Walking piece details
|Cost||Optional donation via Kofi for downloading Sound Walk pdf|
'Large tree, Sophora Japonica & traffic' & text read from Exeter Sound Walk 'TREE to TREE, Exeter, June 2020'
CC-BY-NC: Emma Welton
Exeter Sound Walks is a collection of short walks shaping a particular experience and focusing on some of the sounds that can be found. Emma is making two Sound Walks each month for a year, to explore the sounds of her local patch, and the changes that the seasons bring. At the end of the year, the 24 Walks will be published as a book.
Exeter Sound Walks are for people who are open to a different kind of walk, and perhaps to experiencing a familiar place in a new way. Emma’s Walks are drawn in pencil as illustrated maps designed to download as a pdf from emmawelton.net and print on one sheet of A4. They are short in distance (about a mile) and long in pauses. If you do one, make sure you’re not in a hurry.
Some of the sounds are specific to time and place, such the great-crested grebe family on the River Exe Flood Relief Channel who join us for a few months each spring, or a pair of metal signs that have come loose from their fixings and clang different pitches and rhythms in the breeze – one day they might get fixed and the sounds will be gone.
Other sounds are more-or-less continuous like those of a weir or car tyres on asphalt.
Still further, there is the fundamental sound character of a space, which is affected by the texture of the objects the sounds bounce off and the intimacy or expanse of the space.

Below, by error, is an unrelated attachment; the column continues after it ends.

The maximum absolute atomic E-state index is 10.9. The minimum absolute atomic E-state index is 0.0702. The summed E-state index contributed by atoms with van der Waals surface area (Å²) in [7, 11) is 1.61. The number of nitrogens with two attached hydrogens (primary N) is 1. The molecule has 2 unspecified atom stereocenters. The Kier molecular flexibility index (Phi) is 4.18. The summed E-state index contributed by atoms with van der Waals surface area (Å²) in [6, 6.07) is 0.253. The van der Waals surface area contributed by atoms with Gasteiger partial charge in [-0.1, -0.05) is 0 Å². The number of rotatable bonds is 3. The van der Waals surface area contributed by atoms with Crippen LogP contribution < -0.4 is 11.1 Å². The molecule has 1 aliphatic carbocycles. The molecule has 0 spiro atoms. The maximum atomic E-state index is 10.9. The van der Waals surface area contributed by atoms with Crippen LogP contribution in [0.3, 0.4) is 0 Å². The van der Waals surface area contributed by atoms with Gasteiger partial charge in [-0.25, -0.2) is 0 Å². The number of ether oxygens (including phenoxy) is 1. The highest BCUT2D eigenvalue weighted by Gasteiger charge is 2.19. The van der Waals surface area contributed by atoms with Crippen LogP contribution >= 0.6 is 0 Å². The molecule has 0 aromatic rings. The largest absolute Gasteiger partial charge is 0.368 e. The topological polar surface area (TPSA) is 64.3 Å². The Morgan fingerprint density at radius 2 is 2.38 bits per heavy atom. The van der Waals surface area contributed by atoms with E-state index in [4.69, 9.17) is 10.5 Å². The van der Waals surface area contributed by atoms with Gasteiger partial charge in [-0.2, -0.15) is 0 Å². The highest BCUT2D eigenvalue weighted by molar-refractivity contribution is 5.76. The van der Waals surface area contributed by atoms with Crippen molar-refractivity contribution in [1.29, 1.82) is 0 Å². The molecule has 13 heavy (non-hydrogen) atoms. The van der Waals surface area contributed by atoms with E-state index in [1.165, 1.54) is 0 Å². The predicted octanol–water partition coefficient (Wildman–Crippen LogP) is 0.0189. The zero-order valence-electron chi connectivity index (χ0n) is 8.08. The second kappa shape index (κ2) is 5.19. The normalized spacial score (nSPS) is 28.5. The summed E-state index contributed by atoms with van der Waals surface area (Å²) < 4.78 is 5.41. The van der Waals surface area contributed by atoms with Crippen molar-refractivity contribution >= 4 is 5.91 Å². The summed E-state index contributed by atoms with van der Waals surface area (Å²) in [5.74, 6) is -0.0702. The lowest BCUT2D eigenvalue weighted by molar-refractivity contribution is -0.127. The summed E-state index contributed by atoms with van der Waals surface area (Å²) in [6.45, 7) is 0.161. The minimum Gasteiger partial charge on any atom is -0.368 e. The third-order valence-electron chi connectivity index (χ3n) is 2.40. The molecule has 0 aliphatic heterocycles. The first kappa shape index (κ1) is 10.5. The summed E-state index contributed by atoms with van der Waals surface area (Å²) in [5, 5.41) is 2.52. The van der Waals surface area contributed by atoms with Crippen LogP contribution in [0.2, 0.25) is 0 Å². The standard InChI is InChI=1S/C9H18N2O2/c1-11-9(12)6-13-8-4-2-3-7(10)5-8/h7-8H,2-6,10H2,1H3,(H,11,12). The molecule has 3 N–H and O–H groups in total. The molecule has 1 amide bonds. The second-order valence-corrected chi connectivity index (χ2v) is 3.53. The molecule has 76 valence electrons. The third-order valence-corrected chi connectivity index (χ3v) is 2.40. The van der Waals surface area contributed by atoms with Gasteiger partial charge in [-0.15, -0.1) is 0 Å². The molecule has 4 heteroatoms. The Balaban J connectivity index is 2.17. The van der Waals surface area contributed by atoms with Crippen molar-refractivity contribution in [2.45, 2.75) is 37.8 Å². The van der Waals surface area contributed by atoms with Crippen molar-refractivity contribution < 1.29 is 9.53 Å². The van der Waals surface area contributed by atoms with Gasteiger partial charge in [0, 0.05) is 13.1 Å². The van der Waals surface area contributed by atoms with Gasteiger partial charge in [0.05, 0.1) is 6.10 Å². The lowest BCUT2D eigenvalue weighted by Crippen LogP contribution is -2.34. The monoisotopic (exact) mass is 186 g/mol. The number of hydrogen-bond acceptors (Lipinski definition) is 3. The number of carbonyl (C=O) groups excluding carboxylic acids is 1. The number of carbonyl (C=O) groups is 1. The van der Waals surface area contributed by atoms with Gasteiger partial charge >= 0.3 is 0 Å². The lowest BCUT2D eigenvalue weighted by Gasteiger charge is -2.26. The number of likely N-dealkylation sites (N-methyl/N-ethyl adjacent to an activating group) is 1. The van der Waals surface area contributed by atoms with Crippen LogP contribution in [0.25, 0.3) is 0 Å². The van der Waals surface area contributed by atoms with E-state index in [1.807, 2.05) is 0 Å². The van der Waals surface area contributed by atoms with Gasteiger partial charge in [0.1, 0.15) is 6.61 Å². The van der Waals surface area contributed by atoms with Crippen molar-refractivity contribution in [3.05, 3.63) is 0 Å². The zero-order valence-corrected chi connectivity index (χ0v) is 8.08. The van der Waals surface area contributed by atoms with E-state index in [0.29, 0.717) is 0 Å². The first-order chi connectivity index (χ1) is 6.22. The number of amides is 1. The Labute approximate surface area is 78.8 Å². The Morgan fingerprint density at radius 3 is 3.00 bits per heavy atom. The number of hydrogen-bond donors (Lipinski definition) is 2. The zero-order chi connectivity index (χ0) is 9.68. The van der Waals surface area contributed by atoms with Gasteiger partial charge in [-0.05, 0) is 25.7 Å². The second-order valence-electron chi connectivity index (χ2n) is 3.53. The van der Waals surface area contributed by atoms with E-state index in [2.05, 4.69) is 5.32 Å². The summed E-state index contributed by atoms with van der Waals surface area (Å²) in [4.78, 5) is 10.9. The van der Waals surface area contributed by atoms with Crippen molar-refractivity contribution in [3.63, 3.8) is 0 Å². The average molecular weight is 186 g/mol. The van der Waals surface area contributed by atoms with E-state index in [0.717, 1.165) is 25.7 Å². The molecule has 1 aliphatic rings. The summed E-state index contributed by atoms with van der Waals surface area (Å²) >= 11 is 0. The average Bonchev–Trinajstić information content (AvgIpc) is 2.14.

Emma is learning that Sound Walks are also affected by our own perception. She is currently composing a Sound Walk with a neighbour who hears in mono, and another made with Autistic people in mind.
The Sound Walk idea was conceived in May 2020 for the Exeter Family Orchestra, a project that Emma co-facilitates for the Bournemouth Symphony Orchestra. During lockdown, family orchestra members have been creating music and sound compositions to share without meeting in person. People have made sound walks in widely varying styles: cartoons, photographs with map and text description, annotated aerial photographs, poems. Sound Walks have enabled us to connect our hearts through sharing our listening experiences.
Sound Walks are best done alone (though see ‘Sound Walks, together’ update, below). If you do one, Emma would be glad to hear how you get on. You can leave a message about your experience on her website.
A Sound Walker says, ‘It was wonderful. I don’t normally need a purpose to walk but found I loved having one. I’m used to noticing the beautiful surroundings but not the sounds. The rustle in the first big tree is beautiful and gentle, my favourite thing from the whole walk. I heard so many bird songs by the flood channel. The triangle signs were noticeable on the approach and I thought of the people living above them! The huge Zelkova tree had such a dampening effect on my voice, like she was keeping me safe and contained within her branches for a short while. I circled her too and enjoyed a short chat 💕
Thank you for this.’
Sound Walks, together
Initially I believed that Sound Walks are best done alone. However, in this time of enforced separation we crave activities to do outside, together, safely. People have asked me to lead group Sound Walks, and so ‘Sound Walks, together’ was born in September 2020. We talk little, walk slowly, make space for each other and connect our hearts through shared listening. We talk afterwards.
In October 2020 Emma made a podcast with composer Makoto Nomura and curator Mari Satomura about composing Sound Walks in Exeter and Kyoto. They also compared experiences of being a practising musician during COVID in England and Japan. The podcast is at this address: https://www.mixcloud.com/ArtWorkExeter/contemporary-musician-emma-welton-walks-with-composers-makoto-nomura-and-mari-satomura/